Texas A&M University-Texarkana is hosting Texas State Bar’s virtual workshops about the U.S. founding, June 29–30. The webinars are free and open to anyone. Participants will receive a certificate upon completion.

According to a press release, it's part of the State Bar’s professional development series, the “Founding Documents” covers how to teach about the U.S. founding. The workshops review America’s prominent founding documents, history, and ideas. It provides participants the chance to work with well-established scholars to learn about the founding period. Scholars will cover several topics, including the Declaration of Independence, the Federalist and Anti-Federalist debate, and the text of the Constitution.

The sessions are live webinars, which registered participants watch remotely on their personal devices. Each day will have two 1½ hour sessions, one in the morning and the other in the afternoon.

The online training includes valuable resources and activities useful for teaching about the U.S. founding. The professors will be available throughout the summer for consultation. Participants will have access to several instructional resources as well.

The Texas State Bar’s website explains that “the Law-Related Education (LRE) Department of the State Bar of Texas serves as a catalyst to advance law related and civic education programs throughout the state through curriculum development and educator training. Working with the legal community, public and private school districts, universities, and Regional Educational Service Centers, the department administers numerous programs designed to improve the administration of justice and promote civic education and participation.”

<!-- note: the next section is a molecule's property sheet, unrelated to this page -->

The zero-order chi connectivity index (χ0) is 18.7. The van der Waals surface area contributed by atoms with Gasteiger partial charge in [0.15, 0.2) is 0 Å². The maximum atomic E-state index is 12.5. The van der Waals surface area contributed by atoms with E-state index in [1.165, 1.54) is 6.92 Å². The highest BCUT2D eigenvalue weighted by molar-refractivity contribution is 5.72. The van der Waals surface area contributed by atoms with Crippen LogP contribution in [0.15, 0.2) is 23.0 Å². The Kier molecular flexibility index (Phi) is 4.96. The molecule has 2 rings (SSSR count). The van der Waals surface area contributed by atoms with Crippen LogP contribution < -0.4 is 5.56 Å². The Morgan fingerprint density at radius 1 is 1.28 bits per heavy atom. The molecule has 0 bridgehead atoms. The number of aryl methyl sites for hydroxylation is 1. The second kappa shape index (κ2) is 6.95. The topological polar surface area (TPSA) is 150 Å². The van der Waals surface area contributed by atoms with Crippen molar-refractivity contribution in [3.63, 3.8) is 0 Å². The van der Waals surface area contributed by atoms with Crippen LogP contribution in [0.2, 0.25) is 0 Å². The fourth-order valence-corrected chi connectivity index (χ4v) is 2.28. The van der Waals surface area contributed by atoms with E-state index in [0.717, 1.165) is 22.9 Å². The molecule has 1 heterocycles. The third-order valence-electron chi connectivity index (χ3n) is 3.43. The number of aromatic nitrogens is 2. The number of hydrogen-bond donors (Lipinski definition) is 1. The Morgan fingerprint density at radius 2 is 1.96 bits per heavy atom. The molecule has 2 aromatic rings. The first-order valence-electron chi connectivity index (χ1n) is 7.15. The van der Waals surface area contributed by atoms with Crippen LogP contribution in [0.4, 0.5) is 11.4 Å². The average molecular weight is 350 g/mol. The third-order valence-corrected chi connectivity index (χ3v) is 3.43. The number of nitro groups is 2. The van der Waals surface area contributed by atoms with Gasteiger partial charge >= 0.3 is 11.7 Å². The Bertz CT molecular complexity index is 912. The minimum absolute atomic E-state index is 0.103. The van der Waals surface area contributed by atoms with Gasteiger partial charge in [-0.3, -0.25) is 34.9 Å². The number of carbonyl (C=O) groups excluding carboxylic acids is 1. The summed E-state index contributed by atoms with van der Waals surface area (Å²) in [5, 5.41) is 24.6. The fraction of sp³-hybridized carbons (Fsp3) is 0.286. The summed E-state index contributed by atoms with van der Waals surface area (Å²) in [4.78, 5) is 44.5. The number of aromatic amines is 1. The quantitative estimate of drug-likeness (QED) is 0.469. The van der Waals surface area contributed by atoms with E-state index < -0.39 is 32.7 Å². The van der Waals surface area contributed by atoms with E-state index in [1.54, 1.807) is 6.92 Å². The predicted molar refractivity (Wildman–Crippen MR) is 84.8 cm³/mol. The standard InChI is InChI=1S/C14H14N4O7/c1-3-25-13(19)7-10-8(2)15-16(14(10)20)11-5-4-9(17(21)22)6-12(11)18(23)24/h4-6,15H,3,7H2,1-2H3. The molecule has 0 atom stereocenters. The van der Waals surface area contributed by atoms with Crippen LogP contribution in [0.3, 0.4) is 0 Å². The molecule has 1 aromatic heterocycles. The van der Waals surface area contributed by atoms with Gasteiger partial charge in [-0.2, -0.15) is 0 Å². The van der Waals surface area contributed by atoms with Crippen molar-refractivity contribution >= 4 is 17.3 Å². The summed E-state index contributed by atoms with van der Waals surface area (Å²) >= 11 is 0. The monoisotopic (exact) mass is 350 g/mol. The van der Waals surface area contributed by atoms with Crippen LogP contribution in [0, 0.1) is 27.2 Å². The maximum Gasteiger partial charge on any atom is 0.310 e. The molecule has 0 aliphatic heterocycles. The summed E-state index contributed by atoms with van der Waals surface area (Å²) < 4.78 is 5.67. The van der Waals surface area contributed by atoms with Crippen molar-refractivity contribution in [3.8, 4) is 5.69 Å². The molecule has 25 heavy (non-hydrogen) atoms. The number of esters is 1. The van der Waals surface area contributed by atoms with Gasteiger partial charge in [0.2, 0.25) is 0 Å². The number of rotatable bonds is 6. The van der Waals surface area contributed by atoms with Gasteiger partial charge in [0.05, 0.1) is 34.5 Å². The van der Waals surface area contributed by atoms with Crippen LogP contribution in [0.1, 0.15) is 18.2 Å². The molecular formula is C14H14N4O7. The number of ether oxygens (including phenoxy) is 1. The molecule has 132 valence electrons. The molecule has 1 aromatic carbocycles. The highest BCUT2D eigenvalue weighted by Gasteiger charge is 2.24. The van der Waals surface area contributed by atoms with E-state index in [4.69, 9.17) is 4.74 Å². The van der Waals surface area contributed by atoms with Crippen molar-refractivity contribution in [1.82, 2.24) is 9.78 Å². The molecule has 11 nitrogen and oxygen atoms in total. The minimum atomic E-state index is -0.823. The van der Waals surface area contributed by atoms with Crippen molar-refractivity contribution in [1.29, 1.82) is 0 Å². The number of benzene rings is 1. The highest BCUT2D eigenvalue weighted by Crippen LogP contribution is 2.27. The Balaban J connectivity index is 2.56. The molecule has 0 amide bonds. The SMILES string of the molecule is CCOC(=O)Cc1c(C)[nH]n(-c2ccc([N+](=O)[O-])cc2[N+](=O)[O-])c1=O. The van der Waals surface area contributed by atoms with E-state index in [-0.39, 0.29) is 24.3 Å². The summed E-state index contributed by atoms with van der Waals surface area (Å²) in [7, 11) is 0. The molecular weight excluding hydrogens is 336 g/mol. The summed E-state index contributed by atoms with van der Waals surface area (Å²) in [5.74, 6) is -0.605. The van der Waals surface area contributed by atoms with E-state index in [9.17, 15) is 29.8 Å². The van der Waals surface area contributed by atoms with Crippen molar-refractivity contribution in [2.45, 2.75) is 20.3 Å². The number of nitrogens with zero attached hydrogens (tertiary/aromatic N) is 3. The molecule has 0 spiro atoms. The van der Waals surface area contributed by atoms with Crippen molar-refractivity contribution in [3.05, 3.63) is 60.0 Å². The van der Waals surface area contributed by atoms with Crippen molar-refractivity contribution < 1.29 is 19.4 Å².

Political Science Professor Gary Bugh, A&M-Texarkana’s Pre-Law Advisor, worked closely with the Texas State Bar to bring the trainings to Texarkana. “It’s a wonderful opportunity for anyone interested in learning more about the American founding,” he said. “I know that several of our political science students plan on attending to enrich what they’ve been learning in our classes.”

Del Doughty, Dean of the College of Arts Science & Education, says that “the workshop builds on the momentum that we’ve seen in our pre-law and education programs of late and of course we are delighted to be able to connect with the Texas State Bar and its Law-Related Education Department.”

For Assistant Professor of Education and Chair of Teacher Education Abbie Strunc, the webinars are “a real way for future educators to learn some of the tricks of the trade for teaching the basics about the framers’ arguments and the documents they produced that remain relevant to this day.”

Those interested can register for the virtual workshops at https://texasbar.zoom.us/webinar/register/WN_TGH0zW1gQm6Pzp51X3CBag.

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